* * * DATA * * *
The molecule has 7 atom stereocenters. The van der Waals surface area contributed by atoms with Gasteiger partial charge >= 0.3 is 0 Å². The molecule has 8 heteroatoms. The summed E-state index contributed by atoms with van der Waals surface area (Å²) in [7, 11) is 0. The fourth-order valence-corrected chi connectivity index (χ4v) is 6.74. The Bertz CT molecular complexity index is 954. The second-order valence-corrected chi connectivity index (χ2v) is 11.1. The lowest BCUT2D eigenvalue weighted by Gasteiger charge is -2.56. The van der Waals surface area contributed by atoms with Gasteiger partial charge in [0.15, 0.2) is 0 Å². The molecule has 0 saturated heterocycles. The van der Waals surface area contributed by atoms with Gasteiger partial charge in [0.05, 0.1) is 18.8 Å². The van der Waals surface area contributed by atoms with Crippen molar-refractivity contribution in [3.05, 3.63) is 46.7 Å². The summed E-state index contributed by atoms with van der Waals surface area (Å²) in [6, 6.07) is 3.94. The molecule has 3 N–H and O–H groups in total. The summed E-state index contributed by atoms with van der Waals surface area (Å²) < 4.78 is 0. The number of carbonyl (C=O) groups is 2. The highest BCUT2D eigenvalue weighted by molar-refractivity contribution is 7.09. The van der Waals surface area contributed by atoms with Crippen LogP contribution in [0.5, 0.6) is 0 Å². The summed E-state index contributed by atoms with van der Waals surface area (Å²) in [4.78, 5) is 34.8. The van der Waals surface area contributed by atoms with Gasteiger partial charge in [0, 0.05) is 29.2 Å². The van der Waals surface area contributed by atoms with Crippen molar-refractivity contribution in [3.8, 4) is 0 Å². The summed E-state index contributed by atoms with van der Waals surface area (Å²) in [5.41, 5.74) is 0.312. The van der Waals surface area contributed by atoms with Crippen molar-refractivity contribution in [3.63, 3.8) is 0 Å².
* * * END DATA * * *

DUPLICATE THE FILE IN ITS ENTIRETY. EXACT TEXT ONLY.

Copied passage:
The molecule has 7 atom stereocenters. The van der Waals surface area contributed by atoms with Gasteiger partial charge >= 0.3 is 0 Å². The molecule has 8 heteroatoms. The summed E-state index contributed by atoms with van der Waals surface area (Å²) in [7, 11) is 0. The fourth-order valence-corrected chi connectivity index (χ4v) is 6.74. The Bertz CT molecular complexity index is 954. The second-order valence-corrected chi connectivity index (χ2v) is 11.1. The lowest BCUT2D eigenvalue weighted by Gasteiger charge is -2.56. The van der Waals surface area contributed by atoms with Gasteiger partial charge in [0.15, 0.2) is 0 Å². The molecule has 0 saturated heterocycles. The van der Waals surface area contributed by atoms with Gasteiger partial charge in [0.05, 0.1) is 18.8 Å². The van der Waals surface area contributed by atoms with Crippen molar-refractivity contribution in [3.05, 3.63) is 46.7 Å². The summed E-state index contributed by atoms with van der Waals surface area (Å²) in [6, 6.07) is 3.94. The molecule has 3 N–H and O–H groups in total. The summed E-state index contributed by atoms with van der Waals surface area (Å²) < 4.78 is 0. The number of carbonyl (C=O) groups is 2. The highest BCUT2D eigenvalue weighted by molar-refractivity contribution is 7.09. The van der Waals surface area contributed by atoms with Crippen LogP contribution in [0.5, 0.6) is 0 Å². The summed E-state index contributed by atoms with van der Waals surface area (Å²) in [4.78, 5) is 34.8. The van der Waals surface area contributed by atoms with Gasteiger partial charge in [0, 0.05) is 29.2 Å². The van der Waals surface area contributed by atoms with Crippen molar-refractivity contribution in [3.8, 4) is 0 Å². The summed E-state index contributed by atoms with van der Waals surface area (Å²) in [5.41, 5.74) is 0.312. The van der Waals surface area contributed by atoms with Crippen molar-refractivity contribution in [3.63, 3.8) is 0 Å².